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Getting the Right Security Burndown Metrics on a Commercial Lease

Burndown of Security Deposit or Letter of Credit

Often times when we review a tenant, the question of a security deposit or letter of credit burndown comes up. In most cases, the process is based on lease commencement anniversaries so long as the tenant has not had a default event on the lease. But in other instances, tenants face unique circumstances that warrant a more careful review of the burndown provisions in order to protect the landlord. In these cases, landlords may want to impose specific financial metrics before burning down the security deposit or letter of credit. The goal of the terms is to ensure that the tenant's financial condition is durable before burning down any excess security. Burndown structures vary depending on a tenant's industry and capital structure, but in most cases the provisions should focus on the tenant's profitability and balance sheet. Below are a few examples of situations that may merit inclusion of burndown provisions.

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Startups and Venture Backed Companies

To be clear, few companies are thrilled at the prospect of handing over a security deposit or letter of credit. That pain is even more acute for startups that depend on cash to sustain and grow the business. When considering metrics for a startup's burndown, incorporate the company's anticipated growth milestones. These milestones are likely to be aligned with investors' growth expectations; and if a startup reaches key milestones, its future looks a little brighter. These milestones will vary from company to company, but they could include items like revenue targets, user growth, cash generation, and market expansion. If the tenant is a later stage company, consider including liquidity events like a sale or IPO as a condition of the burndown.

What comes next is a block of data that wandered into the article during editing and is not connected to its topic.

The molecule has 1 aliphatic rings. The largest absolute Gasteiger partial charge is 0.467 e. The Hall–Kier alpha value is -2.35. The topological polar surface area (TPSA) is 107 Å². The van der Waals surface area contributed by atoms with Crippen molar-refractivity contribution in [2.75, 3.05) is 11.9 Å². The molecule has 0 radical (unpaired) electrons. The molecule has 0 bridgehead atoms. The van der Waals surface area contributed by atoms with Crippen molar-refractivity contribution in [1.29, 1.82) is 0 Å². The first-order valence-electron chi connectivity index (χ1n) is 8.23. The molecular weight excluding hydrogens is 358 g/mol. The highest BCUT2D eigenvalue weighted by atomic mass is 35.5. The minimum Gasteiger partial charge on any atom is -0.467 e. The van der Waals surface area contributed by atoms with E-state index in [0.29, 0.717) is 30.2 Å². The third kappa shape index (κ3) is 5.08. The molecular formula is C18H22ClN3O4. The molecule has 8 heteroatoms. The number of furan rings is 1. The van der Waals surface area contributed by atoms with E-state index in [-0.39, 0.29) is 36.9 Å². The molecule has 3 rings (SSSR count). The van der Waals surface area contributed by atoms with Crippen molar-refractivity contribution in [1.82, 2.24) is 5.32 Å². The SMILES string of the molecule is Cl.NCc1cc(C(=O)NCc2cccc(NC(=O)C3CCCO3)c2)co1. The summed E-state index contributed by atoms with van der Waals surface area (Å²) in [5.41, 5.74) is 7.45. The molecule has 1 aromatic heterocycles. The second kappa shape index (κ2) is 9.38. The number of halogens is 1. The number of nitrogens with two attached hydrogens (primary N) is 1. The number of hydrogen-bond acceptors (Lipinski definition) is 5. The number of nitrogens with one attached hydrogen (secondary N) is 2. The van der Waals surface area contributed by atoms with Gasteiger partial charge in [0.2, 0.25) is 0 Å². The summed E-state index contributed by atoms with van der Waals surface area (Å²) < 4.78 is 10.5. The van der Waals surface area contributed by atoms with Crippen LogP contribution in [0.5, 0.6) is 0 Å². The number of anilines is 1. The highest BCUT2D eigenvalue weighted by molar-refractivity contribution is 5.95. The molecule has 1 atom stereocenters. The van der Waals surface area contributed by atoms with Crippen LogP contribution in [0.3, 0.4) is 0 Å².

Highly Leveraged Companies

What happens when your tenant is established, but it has a lot of debt on the balance sheet. Without painting too broad a brush, it is important to know why the company has debt. Sometimes the company is part of a private equity firm's portfolio. Other companies may have borrowed to expand, make capital improvements, or buy inventory. Knowing the reasons for the company's debt can help to better define the conditions for a burndown. Think about liquidity, profitability, and the company's debt service capacity when establishing metrics to reduce security.


Companies are like snowflakes, where no two are alike. There is no guarantee that the same burndown conditions will apply to two different tenants. When you work with TRA, we sift through these questions and define metrics appropriate for each individual tenant.

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